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Industrialization

VIEWPOINT OF INDUSTIALIZATION

* Industrialization manipulates your choice by establishing advertising as the authority to tell you what to buy and uses mental and emotional tactics to get you to buy certain products instead of allowing you to make your own choices based on transparent information and your own needs and wants. Keeps product information secret.

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Industrialization undermines our creative and technical skills by making everything we need for us instead of encouraging us to make it for ourselves.
* Industrialization focuses on instant gratification of unnecessary luxuries to make more profits, rather than fulfilling of basic human needs and supporting  long-term sustainability of life.
* Industrialization destroys our inherent connections with living nature by establishing an artificial world and reinforcing—- that artificial world as not only the preferred choice, but the only choice.
* Industrialization distorts our view of the actual world by thoroughly indoctrinating humans to the industrial view in every aspect of life (even down to word definitions in the dictionary)
* Industrialization focuses on instant gratification of unnecessary luxuries rather than fulfillment of basic human needs and long-term sustainability of life.
* Industrialization manipulates our choice by establishing advertising as the authority to tell you what to buy.
* Industrialization undermines our creative and technical skills by making everything we need for us instead of encouraging us to make it for ourselves.
* Industrialization focuses on instant gratification of unnecessary luxuries to make more profits, rather than fulfilling of basic human needs and supporting  long-term sustainability of life.
* Industrialization destroys our inherent connections with living nature by establishing an artificial world and reinforcing—- that artificial world as not only  the preferred choice, but the only choice.
* Industrialization distorts our view of the actual world by giving the industrial view as the only choice and thoroughly indoctrinating humans to the industrial view in every aspect of life (even down to word definitions in the dictionary)
  • Industrialization destorys ecosystems for raw materials to make products and creates in return toxic wastes and garbage that accumulates because it won't biodegrade.
• Production based on profit.  Industrialization is based on using manufacturing technologies to amass huge stores of money. ,industrialized manufacturers look for ways to get the greatest volume of goods possible into the hands of the largest number of people. The goal of industrial production is now how many products can be sold,.

• Natural resources valued only for human use.  Living ecosystems are viewed as lifeless storehouses of natural resources. A forest , for example, is viewed as a pile of lumber waiting to be cut.

• Availability of vast resources. When industrialization began, there were far fewer people in the world and resources were plentiful—especially here in America. To the early industrialists, it seemed that resources from which to make products were endless. It was assumed that any wastes would simply be absorbed back into the Earth. Many people believed there would always be wilderness untouched by man. They never imagined the world we live in today where virtually every drop of water is polluted, all mother's milk is contaminated, and the bodies of babies contain toxic chemicals at birth.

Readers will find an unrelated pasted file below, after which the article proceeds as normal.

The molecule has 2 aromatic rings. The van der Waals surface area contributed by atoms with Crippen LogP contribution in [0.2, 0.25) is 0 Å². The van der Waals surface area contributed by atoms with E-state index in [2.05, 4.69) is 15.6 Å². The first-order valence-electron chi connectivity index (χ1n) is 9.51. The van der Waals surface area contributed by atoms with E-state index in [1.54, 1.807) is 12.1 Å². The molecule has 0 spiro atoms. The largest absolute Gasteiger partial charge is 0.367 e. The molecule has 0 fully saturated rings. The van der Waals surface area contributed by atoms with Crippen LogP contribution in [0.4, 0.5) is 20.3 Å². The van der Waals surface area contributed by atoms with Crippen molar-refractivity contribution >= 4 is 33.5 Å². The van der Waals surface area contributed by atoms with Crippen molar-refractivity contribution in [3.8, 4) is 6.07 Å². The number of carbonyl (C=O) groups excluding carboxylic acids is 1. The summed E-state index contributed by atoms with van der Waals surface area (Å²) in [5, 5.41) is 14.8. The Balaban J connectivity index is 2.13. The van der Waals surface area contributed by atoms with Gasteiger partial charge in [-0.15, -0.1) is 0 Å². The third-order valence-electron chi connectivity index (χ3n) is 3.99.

• The desire to dominate nature. People in the mid-1800s saw nature as a dangerous force that needed to be civilized and subdued. At that time, people were subject to variations of weather. Many died from famine when crops would not grow. These were very real survival problems that industry seemed to solve. Modern industries--and indeed everything about our modern culture—is still based in processes designed when it seemed to be a good thing to control nature. Industrialization gives us the power to grow food, heat and cool our homes, travel to any destination, and many other benefits, regardless of devastating effects to Nature.

• Efficient mechanization as a driving force for universal design. In order to get the greatest volume of goods to the largest number of people, production has to be based on efficient mechanization. There is nothing inherently wrong with efficiency—nature is very efficient. Placing efficiency of manufacture as the driving force behind design has led to mass production of a single universal design that is meant to apply to all consumers in all locations, regardless of personal taste or needs, or how the product impacts the local environment.
• Production in isolation. The whole design of industry has been around making a product and getting it to the customer as quickly and cheaply as possible. All that is important is the manufacturing business itself and its profits. Little consideration is given to anything else. Manufacturing processes are designed around a "cradle-to-grave" model, which assumes that each product has a "final resting place" in a landfill.